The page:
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How does WhatsApp, which offers its service for free, generate revenue? Does WhatsApp actually make any profit from the services that it offers?
We’ve done the legwork for you and compiled everything you need to know about WhatsApp’s business model and all the answers to “How does WhatsApp make money”
WhatsApp’s business model generates revenue from a number of sources, including WhatsApp for Businesses API, WhatsApp Pay, and selling WhatsApp user data to third parties!
Let’s take a closer look at each of these potential WhatsApp revenue streams:
When it comes to communicating with customers, WhatsApp Business is a fantastic tool, especially for small and medium-sized business users.
It’s similar to a virtual storefront where you can have conversations with customers, update them on the order progress, answer their questions, and even have some of your responses automated.
More than 2 billion people use this app every month, making it an invaluable asset to any company’s communication strategy — hence proving how strong the whole idea is!
As for how Meta makes money off of it, well, it’s completely free to use, just like every other WhatsApp app feature. In fact, the WhatsApp Business API is the primary source of income for the firm.
The whole monetization model is based on 2 simple categories —
User-initiated conversation: This is when a customer starts a conversation and a business responds within 24 hours — here the business can send messages for free.
Business-initiated conversation: This is when a business starts a message outside of the 24-hour window.
Therefore, all messages are free to send during the first 24 hours, but after that, businesses must pay a fee based on the user’s country code.
There is a catch, though: the first 1000 messages you send and receive each month are free. There is no cost or time limit for either users or business owners to use the app.
In this pricing tier stricture, as the message volume increases, your unit cost per message decreases — making WhatsApp API (Business API) a well-thought-out strategy!
Next in the line is WhatsApp payment services a.k.a. WhatsApp Pay which is pretty much similar to payment services like Google Pay, Stripe etc.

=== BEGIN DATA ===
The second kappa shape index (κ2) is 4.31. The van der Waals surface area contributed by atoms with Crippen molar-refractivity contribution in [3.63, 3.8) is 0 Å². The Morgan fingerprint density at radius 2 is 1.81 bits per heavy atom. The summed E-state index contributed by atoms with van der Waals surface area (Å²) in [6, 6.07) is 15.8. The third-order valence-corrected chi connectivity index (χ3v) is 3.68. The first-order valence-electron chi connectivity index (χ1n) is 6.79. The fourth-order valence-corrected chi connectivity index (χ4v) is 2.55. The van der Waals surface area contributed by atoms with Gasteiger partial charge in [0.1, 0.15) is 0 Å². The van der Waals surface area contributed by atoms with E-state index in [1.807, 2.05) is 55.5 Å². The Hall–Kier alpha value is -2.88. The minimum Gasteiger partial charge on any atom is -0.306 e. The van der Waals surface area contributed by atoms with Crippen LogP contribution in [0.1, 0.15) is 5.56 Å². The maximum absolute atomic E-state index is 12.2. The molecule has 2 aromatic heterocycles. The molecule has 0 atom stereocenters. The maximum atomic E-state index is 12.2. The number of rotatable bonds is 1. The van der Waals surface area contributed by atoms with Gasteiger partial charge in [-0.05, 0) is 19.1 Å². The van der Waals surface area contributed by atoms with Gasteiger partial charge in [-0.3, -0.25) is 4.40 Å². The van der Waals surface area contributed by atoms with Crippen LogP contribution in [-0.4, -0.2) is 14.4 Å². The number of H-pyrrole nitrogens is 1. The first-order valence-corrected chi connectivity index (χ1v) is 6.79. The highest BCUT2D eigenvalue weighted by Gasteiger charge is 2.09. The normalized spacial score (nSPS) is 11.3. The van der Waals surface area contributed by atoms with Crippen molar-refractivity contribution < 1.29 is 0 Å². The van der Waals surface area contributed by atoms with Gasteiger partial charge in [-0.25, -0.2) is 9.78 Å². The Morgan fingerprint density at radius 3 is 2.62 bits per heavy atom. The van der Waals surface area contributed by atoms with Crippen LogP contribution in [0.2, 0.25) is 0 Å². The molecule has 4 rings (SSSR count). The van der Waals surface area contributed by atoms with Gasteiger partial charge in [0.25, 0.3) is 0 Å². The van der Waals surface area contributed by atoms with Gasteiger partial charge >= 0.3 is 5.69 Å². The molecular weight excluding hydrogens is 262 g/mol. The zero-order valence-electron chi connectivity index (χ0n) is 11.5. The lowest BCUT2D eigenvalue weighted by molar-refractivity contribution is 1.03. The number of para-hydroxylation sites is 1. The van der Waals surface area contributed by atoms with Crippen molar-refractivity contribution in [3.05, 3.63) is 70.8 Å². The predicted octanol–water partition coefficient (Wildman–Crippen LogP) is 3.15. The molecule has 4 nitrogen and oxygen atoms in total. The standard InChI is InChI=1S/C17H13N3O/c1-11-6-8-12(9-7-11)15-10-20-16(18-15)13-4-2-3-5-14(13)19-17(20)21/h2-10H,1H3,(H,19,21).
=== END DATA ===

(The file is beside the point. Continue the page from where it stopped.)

WhatsApp Pay is a fun and convenient way to send and receive money to friends, family, and businesses. All you need to do is link your bank account to the WhatsApp app, and you’re ready to go!
When it comes to monetization — WhatsApp Pay is completely free for consumers to use, while merchants pay a flat 3.99% transaction fee.
It is speculated that WhatsApp makes money by selling user data to third-party companies, though this is not known with certainty.
Actually, there have been numerous reports of user data being leaked in the past, so this could be a true and potential source of income for WhatsApp and Meta in general.
Now let’s talk about how useful these user data are to businesses — by gathering information on users’ online behaviors, demographics, and preferences, businesses can paint a complete picture of each user and execute targeted advertising as a result.
Both the business and the advertisers benefit from this arrangement; the former gets their message out to an attentive audience, and the latter receives a hefty amount in return!
With more than 2 billion users and widespread use in more than 100 countries, WhatsApp messenger has earned the title of the most-used instant messaging app, especially in India where it has the highest user base (a staggering 487.5 million headcount)!
Given how impressive the user base and usage numbers are, it is safe to assume that the revenue statistics won’t be any less impressive.
Individuals can use WhatsApp for free, the company’s primary revenue source is only from WhatsApp business.
According to reports, WhatsApp generated $906 million in revenue in 2022, almost entirely from the WhatsApp Business application!
Source: Business Of Apps
Over the years WhatsApp’s revenue has seen a clear upward progressive graph, just like its user base. Its total revenues have increased by 104% in just 4 years, from $443 million in 2018 to $906 million in 2022!
As Forbes once said, “WhatsApp could generate anywhere from $5 billion to over $15 billion in the coming years if Facebook can implement effective monetization strategies”!